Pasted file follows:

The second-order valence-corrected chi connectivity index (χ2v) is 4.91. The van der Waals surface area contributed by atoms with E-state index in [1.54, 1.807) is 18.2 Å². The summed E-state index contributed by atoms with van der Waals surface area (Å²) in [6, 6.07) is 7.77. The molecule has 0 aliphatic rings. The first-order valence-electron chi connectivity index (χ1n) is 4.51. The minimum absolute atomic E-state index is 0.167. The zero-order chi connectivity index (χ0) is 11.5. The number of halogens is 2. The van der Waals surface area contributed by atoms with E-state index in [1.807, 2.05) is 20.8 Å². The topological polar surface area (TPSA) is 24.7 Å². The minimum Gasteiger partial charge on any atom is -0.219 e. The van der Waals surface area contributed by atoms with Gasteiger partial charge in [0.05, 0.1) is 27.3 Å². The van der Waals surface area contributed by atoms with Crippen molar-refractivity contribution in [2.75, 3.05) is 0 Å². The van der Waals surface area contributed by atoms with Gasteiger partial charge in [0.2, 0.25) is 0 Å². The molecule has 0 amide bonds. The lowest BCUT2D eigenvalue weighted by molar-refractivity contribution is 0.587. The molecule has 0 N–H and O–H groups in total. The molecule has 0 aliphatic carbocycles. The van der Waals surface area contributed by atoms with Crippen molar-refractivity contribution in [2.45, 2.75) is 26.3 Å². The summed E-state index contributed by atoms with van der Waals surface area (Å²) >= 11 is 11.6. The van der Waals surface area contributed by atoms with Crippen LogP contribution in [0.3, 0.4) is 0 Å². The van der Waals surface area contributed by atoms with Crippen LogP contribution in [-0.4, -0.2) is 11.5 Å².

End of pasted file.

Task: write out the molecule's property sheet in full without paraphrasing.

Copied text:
The second-order valence-corrected chi connectivity index (χ2v) is 4.91. The van der Waals surface area contributed by atoms with E-state index in [1.54, 1.807) is 18.2 Å². The summed E-state index contributed by atoms with van der Waals surface area (Å²) in [6, 6.07) is 7.77. The molecule has 0 aliphatic rings. The first-order valence-electron chi connectivity index (χ1n) is 4.51. The minimum absolute atomic E-state index is 0.167. The zero-order chi connectivity index (χ0) is 11.5. The number of halogens is 2. The van der Waals surface area contributed by atoms with E-state index in [1.807, 2.05) is 20.8 Å². The topological polar surface area (TPSA) is 24.7 Å². The minimum Gasteiger partial charge on any atom is -0.219 e. The van der Waals surface area contributed by atoms with Gasteiger partial charge in [0.05, 0.1) is 27.3 Å². The van der Waals surface area contributed by atoms with Crippen molar-refractivity contribution in [2.75, 3.05) is 0 Å². The van der Waals surface area contributed by atoms with Gasteiger partial charge in [0.2, 0.25) is 0 Å². The molecule has 0 amide bonds. The lowest BCUT2D eigenvalue weighted by molar-refractivity contribution is 0.587. The molecule has 0 N–H and O–H groups in total. The molecule has 0 aliphatic carbocycles. The van der Waals surface area contributed by atoms with Crippen molar-refractivity contribution in [2.45, 2.75) is 26.3 Å². The summed E-state index contributed by atoms with van der Waals surface area (Å²) >= 11 is 11.6. The van der Waals surface area contributed by atoms with Crippen LogP contribution in [0.3, 0.4) is 0 Å². The van der Waals surface area contributed by atoms with Crippen LogP contribution in [-0.4, -0.2) is 11.5 Å².